Stuttgart recently outed their top-of-the-range 911 in both Coupe and Cabriolet body styles via an online event as the car was slated to debut at the now cancelled Geneva International Motor Show, and essentially what you’re seeing here is basically the same recipe from the previous generation but improved.
Porsche says that the dimensions of the new Turbo S has been increased. The new car is slightly bigger and wider than its predecessor. For instance, the front track is some 42mm wider while the rear track sees an increase of 10mm. The body itself is 45mm wider over the front axle while the rear is stretched by 20mm. Optionally available is the Porsche Active Suspension Management (PASM) sports chassis which lowers the car by 10mm.
For the first time, according to the brand, the wheels on the Turbo S come in staggered sizes from the factory. The front axle will sit on 20-inch wheels wrapped around 255/35 tyres while the rears sit on 21-inch wheels with 315/30 rubbers.
Powering the new 992 Turbo S is a new 3.8-litre flat-six engine that’s boosted by a couple of Variable Turbine Geometry (VTG) turbochargers which are arranged in a symmetrical layout, along with electrically adjustable waste gates. Porsche says the diameter of the turbine wheel has been increased by 5mm to 55mm, while the 61mm compressor wheel is now 3mm larger.
The engine is fed not only via piezo fuel injectors but also a new intake system. Air flows through its signature side intakes along with two more air intakes incorporated into the rear grille for a grand total of four intakes. This, Porsche says, improves responsiveness, torque and power.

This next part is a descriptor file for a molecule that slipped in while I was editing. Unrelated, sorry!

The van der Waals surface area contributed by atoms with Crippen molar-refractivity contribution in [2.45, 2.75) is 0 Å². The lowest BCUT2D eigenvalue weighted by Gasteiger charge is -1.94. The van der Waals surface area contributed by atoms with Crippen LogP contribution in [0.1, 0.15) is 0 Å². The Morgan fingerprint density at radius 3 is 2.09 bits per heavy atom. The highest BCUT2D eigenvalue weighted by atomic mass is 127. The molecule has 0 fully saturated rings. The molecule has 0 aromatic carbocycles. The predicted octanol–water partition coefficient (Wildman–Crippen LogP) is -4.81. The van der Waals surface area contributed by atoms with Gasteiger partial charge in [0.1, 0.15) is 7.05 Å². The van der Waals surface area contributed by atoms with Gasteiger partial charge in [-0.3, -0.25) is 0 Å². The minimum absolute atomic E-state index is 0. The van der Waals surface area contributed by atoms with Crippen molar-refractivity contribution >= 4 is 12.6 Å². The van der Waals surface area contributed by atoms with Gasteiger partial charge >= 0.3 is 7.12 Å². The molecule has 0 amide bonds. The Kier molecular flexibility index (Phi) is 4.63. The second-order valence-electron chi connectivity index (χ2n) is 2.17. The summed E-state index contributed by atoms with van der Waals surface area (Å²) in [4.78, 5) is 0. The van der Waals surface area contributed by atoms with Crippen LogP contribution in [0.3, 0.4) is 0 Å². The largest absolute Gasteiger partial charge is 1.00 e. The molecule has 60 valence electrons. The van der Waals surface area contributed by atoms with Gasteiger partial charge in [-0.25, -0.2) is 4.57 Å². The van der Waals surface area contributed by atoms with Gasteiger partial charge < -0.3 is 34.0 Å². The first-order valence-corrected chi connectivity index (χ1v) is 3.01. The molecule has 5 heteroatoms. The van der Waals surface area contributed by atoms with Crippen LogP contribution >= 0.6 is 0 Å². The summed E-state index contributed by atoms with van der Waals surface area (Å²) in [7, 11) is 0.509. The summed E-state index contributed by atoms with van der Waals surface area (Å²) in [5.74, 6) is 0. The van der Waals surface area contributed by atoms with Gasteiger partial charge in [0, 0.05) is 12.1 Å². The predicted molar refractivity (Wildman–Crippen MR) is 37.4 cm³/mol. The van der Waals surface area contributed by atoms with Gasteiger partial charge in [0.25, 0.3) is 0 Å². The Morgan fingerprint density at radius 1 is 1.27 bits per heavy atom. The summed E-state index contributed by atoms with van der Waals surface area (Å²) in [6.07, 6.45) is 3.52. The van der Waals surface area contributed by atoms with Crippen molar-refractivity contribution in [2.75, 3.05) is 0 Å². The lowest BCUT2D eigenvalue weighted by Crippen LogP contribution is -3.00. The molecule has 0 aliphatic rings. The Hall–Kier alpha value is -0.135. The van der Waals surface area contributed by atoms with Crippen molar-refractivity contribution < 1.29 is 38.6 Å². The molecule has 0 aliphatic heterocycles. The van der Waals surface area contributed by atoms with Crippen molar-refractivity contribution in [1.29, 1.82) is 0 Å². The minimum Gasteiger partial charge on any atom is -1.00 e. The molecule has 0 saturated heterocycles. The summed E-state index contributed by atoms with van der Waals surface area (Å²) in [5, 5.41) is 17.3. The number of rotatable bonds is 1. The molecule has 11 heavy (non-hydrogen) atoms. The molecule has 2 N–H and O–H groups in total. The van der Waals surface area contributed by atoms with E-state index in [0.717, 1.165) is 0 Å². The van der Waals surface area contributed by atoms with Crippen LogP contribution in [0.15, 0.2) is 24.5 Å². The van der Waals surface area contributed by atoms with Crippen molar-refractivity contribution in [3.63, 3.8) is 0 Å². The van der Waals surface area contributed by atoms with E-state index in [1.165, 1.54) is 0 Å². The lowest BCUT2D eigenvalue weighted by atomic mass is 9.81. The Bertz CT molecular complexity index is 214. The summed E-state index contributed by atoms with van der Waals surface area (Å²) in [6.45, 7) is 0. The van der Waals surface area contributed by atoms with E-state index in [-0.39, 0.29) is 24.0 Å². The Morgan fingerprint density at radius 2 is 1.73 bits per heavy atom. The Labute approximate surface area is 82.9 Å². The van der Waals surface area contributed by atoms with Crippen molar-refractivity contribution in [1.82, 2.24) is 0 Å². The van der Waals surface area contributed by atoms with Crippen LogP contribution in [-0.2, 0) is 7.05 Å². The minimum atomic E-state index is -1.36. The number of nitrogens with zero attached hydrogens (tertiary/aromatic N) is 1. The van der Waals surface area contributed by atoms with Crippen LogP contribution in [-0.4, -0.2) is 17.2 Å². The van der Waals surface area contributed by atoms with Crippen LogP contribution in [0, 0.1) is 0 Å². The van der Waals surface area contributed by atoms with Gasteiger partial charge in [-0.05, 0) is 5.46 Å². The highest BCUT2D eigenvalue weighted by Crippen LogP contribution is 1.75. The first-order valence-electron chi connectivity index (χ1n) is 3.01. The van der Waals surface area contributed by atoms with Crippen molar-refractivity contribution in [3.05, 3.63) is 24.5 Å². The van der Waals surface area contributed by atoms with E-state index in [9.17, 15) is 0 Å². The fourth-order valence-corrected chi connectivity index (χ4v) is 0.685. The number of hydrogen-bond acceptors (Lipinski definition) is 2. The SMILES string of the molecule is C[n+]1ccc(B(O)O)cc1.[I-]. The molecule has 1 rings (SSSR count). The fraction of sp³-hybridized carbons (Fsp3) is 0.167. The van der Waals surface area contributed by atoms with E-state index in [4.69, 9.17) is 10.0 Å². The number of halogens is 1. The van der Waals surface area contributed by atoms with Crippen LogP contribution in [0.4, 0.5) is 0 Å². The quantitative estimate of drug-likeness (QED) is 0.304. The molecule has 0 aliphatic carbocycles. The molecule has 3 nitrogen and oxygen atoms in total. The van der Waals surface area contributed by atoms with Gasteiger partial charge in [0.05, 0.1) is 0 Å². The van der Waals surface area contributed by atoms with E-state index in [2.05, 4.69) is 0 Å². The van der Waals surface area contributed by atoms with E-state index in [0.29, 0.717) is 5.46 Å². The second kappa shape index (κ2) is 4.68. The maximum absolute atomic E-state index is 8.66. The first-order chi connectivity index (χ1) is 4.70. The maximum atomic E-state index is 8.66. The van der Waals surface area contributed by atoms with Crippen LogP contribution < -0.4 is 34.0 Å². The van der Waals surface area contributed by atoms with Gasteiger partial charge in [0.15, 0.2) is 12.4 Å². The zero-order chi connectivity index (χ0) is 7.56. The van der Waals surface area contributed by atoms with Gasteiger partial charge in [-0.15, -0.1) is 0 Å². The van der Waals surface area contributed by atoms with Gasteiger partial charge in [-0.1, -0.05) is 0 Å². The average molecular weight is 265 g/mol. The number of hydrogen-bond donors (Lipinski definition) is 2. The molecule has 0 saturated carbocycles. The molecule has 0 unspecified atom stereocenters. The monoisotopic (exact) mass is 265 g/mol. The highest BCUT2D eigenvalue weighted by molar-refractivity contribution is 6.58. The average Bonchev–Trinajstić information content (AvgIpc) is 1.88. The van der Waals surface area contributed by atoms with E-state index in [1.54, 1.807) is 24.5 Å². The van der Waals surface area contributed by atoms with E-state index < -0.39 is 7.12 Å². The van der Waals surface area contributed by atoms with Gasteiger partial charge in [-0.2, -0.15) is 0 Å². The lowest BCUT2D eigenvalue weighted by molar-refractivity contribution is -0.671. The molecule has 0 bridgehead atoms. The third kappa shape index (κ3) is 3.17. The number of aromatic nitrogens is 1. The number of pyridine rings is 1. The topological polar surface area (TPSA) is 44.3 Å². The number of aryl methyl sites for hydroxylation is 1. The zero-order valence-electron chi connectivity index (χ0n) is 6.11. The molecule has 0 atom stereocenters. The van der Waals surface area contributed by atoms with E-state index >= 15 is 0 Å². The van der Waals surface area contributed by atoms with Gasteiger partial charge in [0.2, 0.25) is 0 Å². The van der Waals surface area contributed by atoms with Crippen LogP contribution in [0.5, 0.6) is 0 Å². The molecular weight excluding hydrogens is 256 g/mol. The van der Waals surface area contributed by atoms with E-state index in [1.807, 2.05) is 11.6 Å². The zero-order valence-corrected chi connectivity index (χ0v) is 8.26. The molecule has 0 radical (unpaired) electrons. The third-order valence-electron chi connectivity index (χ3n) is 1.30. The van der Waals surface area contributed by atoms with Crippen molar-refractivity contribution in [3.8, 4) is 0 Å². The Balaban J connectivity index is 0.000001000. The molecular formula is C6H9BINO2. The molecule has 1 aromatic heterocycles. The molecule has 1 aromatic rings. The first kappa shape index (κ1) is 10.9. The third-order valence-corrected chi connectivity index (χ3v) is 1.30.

The new 3.8-litre block now delivers 478kW and 800Nm of twist. This means a gain of 51kW and 50Nm over its predecessor. The mill is mated to a Turbo-specific 8-speed PDK dual-clutch gearbox, which means the Turbo S will rocket to 100km/h in just 2.7 seconds (which is two tenths faster) and onto a top speed of 330km/h which remains unchanged over the old car. Combined fuel consumption is rated at 11.1 l/100km with carbon dioxide emissions at 254 g/km for the Coupe and 11.3 l/100km and 257g/km of CO2 for the Cabriolet.
The suspension, too, has been tuned to handle the extra grunt and changes made to the Turbo S. We mentioned that the PASM lowers the ride height by 10mm, but what it also does is provide faster and more precisely controlled dampers which provide significant advantages to the driving dynamics with respect to body roll, road holding, steering behaviour and cornering speeds.
The exterior of the blown S still sports its signature Turbo-look and comes with LED matrix headlights with dark inserts, as standard. The marque says the redesigned, pneumatically extendable front spoiler and the larger rear wing deliver 15 percent more downforce. The rear end is finished off by the rectangular tailpipes in gloss black.
Inside, the standard kit includes a full leather interior and carbon trim in combination with Light Silver accents. A newly designed two-tone interior will be available by Porsche Exclusive Manufaktur as an option. The 18-way power adjustable sports seats feature stitching that harks back to the first 911 Turbo model. For the driver, the classic central tachometer with dual digital displays are carried over from the rest of the 992-generation range. The Turbo S also gets the GT sports steering wheel along with a Bose surround sound system and a 10.9-inch centre screen for the PCM system.
The 2020 Porsche 992 is slated to land on Australian shores in the second half of this year. For more information on Porsche and for the best deal on your next brand-new car, please visit our Showroom.